The Native American Academy was founded by a group of Native scholars and Traditional Knowledge Holders dedicated to increasing respect for and understanding of the Indigenous worldview and to broadening the contemporary concepts of science and learning. Since its inception, it has grown into a network of Native and non-Native people using research, dialogue, writing, and action projects focused on making Indigenous knowledge visible to the Western-trained mind.
The Academy in collaboration with The Cultural Conservancy is creating a series of Sculpture Gardens of Native Science and Learning, the first one will be in the San Francisco Bay Area in Northern California. Envisioned as emblematic libraries, these Gardens will use an inter-tribal collective art project to communicate Native Science: in Cree, wahkohtowin, “knowing how you are related to all creation.”
There is a commonly held assumption that western science is supra-cultural.
Actually science emerges from culture.
Native Science is a term that defines
an adaptive, living knowledge.
It is a study of the whole and
includes spiritual, ethical and social dimensions.
Native science is specific to place and
brings forth its knowledge of
an evolving ecology in a process that sustains and
deepens relevancy over time.
These bodies of knowledge
held by the Indigenous peoples of the Earth
share many of the same principles
and also employ the precision and rigor
associated with western science.
The difference between these two methods of knowing the world
rests in the ways in which the world is perceived.
There is a quality of consciousness
that is brought to bear in the gathering of knowledge by Native peoples.
It is an awareness and a lived experience
of a relational universe where time and space are bound,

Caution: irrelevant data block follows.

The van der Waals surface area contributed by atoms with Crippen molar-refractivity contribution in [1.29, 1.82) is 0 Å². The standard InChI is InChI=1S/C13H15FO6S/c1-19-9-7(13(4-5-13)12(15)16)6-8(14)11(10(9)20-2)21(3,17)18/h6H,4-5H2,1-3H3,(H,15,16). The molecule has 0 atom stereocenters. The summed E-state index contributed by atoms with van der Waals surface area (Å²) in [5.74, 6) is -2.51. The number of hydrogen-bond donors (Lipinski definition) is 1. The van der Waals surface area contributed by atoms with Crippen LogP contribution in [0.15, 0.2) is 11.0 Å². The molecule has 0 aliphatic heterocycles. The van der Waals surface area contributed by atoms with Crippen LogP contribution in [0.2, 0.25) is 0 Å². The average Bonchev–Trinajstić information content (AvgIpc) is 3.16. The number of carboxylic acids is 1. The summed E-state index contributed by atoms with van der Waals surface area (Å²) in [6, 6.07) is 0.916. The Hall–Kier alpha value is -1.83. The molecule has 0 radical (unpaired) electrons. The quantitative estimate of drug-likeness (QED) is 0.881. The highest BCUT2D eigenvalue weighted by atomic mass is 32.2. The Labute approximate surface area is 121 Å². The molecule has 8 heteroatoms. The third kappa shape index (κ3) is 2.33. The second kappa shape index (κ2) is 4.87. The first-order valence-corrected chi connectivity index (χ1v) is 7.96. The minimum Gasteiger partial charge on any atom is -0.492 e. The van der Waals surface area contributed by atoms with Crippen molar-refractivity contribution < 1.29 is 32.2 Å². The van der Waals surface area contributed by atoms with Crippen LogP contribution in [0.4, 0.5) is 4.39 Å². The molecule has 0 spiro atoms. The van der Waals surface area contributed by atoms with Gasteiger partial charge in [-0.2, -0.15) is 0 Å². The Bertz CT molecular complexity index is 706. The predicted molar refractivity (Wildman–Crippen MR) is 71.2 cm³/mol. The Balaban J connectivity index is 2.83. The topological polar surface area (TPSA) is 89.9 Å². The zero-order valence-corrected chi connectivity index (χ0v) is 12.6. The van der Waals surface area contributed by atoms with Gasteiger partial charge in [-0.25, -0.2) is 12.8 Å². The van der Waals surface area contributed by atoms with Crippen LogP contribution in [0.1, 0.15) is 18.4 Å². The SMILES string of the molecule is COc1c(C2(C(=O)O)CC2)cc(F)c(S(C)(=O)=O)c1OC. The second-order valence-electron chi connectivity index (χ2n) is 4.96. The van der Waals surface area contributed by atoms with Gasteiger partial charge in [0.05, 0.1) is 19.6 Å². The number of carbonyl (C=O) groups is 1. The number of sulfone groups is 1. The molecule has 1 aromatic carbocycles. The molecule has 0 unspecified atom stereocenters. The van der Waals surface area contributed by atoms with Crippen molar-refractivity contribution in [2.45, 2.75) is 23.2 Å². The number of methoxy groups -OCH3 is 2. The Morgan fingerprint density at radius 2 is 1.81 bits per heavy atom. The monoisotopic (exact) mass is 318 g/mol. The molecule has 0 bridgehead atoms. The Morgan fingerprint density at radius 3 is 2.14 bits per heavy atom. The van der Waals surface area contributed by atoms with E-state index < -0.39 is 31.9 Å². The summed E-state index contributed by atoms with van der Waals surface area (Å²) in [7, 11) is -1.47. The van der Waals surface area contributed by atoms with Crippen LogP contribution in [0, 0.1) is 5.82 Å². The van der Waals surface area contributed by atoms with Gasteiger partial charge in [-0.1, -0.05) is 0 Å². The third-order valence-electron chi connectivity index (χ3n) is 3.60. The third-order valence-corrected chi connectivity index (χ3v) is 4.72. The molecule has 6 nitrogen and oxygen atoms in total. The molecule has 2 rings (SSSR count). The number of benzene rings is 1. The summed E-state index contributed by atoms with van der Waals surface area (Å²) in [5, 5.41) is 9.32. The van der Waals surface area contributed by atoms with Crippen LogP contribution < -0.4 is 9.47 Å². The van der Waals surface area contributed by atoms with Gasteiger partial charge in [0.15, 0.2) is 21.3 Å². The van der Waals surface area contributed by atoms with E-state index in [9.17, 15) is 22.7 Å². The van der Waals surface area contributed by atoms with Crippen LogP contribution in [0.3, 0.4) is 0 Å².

and where time is nonlinear and described
as movement within a flux of layers of
flashing webs that appear and disappear
in an infinity of patterns.
It is those patterns and the harmony of their interconnectedness
that guides the search for knowledge.
It is the dedicated study of relationships
that guides the creation of Indigenous technologies
and which provides a context to describe their characteristics.
What are the characteristics
that are distinct to Indigenous technology?
First Indigenous technologies are recognized as animate,
imbued with the breath of life, they live in form and function
having emerged from the realms of the invisible.
Indigenous technologies emerge from the implicate order
to reflect the art of skillful living. Indigenous technology
is pragmatic. It is responsive and responsible to the ecology
in which it lives.
Indigenous technologies attract the learning spirit(s)
they provide a learning ecology that supports the revitalization
and transformation of awareness and knowledge.
Indigenous technology is intended to enhance the ability
to maintain and renew balance and harmony
within a multi-dimensional environment.
Indigenous technology is created within a
sensory environment that builds on our sense of
relationship, meaning, balance, feeling, memory and
place as well as sight, sound, smell,
taste and touch.
Through meaningful interactions Indigenous technology seeks
to engage and evoke significant knowledge and experiences reflective of
the Indigenous world.
Indigenous technologies have the obligation to
come into existence, to be used and to transform
within an ethical space that is responsible
to life in all its forms.
The ability or capacity to make something does not constitute
a valid reason for its existence.
Indigenous technology is coherent with the
Indigenous technology has
a different life trajectory than a fax machine.
The Pukea (A carved Polynesian trumpet) will not find itself in a landfill replaced with
something sleeker and faster. It’s efficacy
has not diminished over thousands of years of use. The Pukea
is an authentic example of technological design coherent with
the natural order.
Indigenous technologies have intrinsic value
because we know their ancestry
where they came from, what their place is in our world.
We know they will transform and pass from this place to
return to the realms of energies.
Rose Thater Braan-Imai (Tuscarora):
After a lifetime in the arts became the director
of Education at The Center for Particle Astrophysics at U.C. Berkeley.
for 11 years, she led collaborative efforts
to cultivate a scientific culture that values diverse worldviews and ways of knowing.
She is a visual artist, a writer, a Mother, wife and grandmother.
She is the director and a co-Founder of The Native American Academy.
These writings emerged from ceremonial
dialogues convened by the Academy over the last 20 years.